Saturday, 24 September 2011

Across the Universe by Beth Revis

I picked this title as one of my five for the favourites challenge (pick books marked as favourites by your Goodreads friends). For some reason I could not quite understand, this one was calling to me to read it first, and so read it first I did. I went into the book with not a little trepidation, expecting some cheesy YA paranormal love story set in space. I was wrong.

Presentation: Average-sized YA paperback. There are a full 81 chapters (some are only a few lines or paragraphs) over 398 pages.

Story: Amy’s parents have signed up to start a new life on a new planet. They will be among the first group of humans to colonise this new world, 300 light years from Earth. Amy is acquired a special pass, allowing her to join her parents on this journey across the universe. All three are supposed to be awakened, along with all the other who’ve undergone the freezing process, when they reach the new planet. But something goes wrong. Someone unplugs Amy and she wakes up, finding herself on a ship led by a dictator, populated by mono-ethnic people who seem little more than sheep. Elder, set to become the next leader of Godspeed, finds Amy fascinating and is willing to do any- and everything in his power to help her. Because whoever woke Amy… they haven’t stopped with her.

Thoughts and impressions: I’m finding it quite hard to put my exact feelings about this book into words. If you know me, you’ll know that I have been lamenting the state of YA fiction for a while now. (Poorly written, blank heroines, heroes that only exist to adore the heroine, lack of plot, weird romance replacement plots that do not set a good example for young and impressionable girls.) But this book just blew every single one of them apart.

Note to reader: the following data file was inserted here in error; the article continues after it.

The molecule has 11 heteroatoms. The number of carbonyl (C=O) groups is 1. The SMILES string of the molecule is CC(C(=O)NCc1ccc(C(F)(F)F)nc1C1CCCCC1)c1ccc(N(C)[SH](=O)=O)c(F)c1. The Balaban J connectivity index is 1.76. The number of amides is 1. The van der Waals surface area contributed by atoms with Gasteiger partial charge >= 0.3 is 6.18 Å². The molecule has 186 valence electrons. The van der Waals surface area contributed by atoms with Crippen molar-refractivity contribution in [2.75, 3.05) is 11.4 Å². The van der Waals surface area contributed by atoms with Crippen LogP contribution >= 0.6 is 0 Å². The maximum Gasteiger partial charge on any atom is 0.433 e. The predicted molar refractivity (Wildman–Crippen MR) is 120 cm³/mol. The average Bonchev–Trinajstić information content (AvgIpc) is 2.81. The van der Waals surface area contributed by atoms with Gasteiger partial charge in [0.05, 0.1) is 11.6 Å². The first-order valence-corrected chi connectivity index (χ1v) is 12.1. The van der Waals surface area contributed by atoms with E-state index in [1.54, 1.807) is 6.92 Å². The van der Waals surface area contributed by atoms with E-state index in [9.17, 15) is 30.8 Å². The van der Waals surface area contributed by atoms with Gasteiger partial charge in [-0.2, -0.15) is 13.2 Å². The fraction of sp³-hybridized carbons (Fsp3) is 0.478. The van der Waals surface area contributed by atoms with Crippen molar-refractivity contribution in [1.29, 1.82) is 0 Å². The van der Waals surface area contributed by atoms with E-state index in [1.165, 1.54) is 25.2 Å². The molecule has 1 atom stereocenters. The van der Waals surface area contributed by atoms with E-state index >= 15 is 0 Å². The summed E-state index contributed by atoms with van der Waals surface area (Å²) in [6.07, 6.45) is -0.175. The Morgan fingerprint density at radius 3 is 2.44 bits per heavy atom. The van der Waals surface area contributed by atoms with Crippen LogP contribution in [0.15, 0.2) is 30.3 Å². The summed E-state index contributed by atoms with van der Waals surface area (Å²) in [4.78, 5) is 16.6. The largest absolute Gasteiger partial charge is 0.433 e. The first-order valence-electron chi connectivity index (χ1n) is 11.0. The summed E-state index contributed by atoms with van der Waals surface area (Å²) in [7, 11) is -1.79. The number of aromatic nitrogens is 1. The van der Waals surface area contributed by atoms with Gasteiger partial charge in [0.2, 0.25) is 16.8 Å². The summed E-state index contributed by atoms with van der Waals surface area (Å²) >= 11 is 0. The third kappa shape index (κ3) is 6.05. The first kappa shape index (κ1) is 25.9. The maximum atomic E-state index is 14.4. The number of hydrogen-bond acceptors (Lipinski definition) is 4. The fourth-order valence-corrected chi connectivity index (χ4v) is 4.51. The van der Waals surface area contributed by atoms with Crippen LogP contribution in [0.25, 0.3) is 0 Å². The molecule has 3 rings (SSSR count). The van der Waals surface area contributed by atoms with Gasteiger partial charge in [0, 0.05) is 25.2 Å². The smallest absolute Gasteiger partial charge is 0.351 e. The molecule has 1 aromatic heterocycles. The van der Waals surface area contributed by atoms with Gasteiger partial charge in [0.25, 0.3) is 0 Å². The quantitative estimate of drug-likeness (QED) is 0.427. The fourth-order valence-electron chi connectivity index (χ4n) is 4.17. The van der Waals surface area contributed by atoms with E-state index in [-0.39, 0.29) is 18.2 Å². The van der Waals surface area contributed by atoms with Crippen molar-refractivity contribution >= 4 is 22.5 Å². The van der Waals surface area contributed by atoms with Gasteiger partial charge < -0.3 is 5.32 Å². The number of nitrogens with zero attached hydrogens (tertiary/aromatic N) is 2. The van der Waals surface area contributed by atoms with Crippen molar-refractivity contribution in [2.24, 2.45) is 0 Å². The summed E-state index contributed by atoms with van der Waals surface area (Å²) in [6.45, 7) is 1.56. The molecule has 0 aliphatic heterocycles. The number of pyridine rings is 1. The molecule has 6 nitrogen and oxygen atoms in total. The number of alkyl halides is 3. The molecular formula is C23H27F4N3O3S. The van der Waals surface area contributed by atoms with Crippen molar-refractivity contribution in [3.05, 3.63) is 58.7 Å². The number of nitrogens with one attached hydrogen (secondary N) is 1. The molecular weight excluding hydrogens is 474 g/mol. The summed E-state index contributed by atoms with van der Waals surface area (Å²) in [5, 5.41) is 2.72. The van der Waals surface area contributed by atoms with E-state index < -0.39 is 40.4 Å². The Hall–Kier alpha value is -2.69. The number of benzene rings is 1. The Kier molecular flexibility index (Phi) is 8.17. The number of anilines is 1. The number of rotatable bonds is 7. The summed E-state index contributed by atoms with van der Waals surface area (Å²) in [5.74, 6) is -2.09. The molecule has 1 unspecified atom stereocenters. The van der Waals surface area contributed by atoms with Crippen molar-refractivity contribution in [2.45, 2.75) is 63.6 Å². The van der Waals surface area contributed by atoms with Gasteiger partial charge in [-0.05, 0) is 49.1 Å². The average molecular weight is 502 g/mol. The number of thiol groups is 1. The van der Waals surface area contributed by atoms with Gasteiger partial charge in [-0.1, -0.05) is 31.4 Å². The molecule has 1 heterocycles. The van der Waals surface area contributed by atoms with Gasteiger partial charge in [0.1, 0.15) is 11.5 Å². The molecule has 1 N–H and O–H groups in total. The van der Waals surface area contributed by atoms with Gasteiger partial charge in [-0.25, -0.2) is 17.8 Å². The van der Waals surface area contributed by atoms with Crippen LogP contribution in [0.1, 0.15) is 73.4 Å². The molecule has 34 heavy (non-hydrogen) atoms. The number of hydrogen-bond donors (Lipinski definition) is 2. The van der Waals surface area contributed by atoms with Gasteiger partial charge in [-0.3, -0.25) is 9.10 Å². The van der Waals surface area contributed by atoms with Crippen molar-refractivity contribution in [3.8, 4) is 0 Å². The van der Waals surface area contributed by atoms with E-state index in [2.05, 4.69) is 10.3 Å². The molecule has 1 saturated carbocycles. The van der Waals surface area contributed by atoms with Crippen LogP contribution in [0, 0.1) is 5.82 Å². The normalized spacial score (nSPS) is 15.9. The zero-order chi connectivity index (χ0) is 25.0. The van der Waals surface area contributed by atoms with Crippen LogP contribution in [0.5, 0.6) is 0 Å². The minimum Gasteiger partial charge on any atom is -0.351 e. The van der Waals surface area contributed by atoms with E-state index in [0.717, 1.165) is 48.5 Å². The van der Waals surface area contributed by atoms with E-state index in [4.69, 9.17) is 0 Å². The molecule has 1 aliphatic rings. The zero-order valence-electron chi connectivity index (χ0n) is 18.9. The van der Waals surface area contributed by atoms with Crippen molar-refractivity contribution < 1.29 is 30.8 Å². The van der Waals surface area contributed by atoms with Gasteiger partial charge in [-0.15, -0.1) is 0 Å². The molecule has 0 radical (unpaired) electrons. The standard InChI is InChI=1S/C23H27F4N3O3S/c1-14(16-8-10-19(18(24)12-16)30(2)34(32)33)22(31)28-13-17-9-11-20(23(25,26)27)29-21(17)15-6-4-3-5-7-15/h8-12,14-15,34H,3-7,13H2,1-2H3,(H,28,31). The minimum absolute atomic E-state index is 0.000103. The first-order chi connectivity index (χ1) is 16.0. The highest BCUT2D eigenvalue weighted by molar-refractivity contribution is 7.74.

Let’s go through it point by point, shall we?

Poorly written – No, the exact opposite in this case. The book was very well written. The author took great care to show and not tell whenever possible. I knew right as of the very first chapter, when the freezing process is described, that I was going to like this story and that I would find the “science” presented in it a version for which I would readily suspend my disbelief. The author only occasionally slips into telling but this usually goes hand in hand with showing and is mostly for the scientific apparatus that exist on her ‘spaceship’, so I can easily forgive this.

Blank heroines – This heroine was feisty. She had a personality with strong points and fault, quirks and those little habits that really bug you. She didn’t want to face certain realities so she would quite literally run from them – running so she didn’t have to face them. Other times she would face things directly and stubbornly stand her ground even when it would have been in her better interests to relent. She was very raw about certain truths, freely admitting that she preferred to live in the delusions she’d created for herself rather than face the reality behind them. She was a very human character with whom I could connect on many levels.

Heroes that only exist to adore the heroine – Elder, like Amy, is a deep and interesting character. For the first part of the book, the story is actually more about him than Amy as Amy’s stuck in stasis so you get to know him first. For me, he’s very representative of the 16-year-old males I knew: not quite a child anymore, but desperately clinging to his rights to act the sulky teen; not quite a man, but righting tooth and nail to be recognised as such. When compared with the other characters on the ship, he’s the perfect example of being born into a certain mould but how our choices shape who we are. He has a life beyond Amy – an important one. He is to be the next leader of the ship and he knows it and he knows that he still has a lot of learn. He is adorable in his innocence, respectful of Amy and her wishes despite his fascination with her, and faithful to the knowledge his has always been told is infallible truth. He had a very important role in the story – possibly more important than Amy?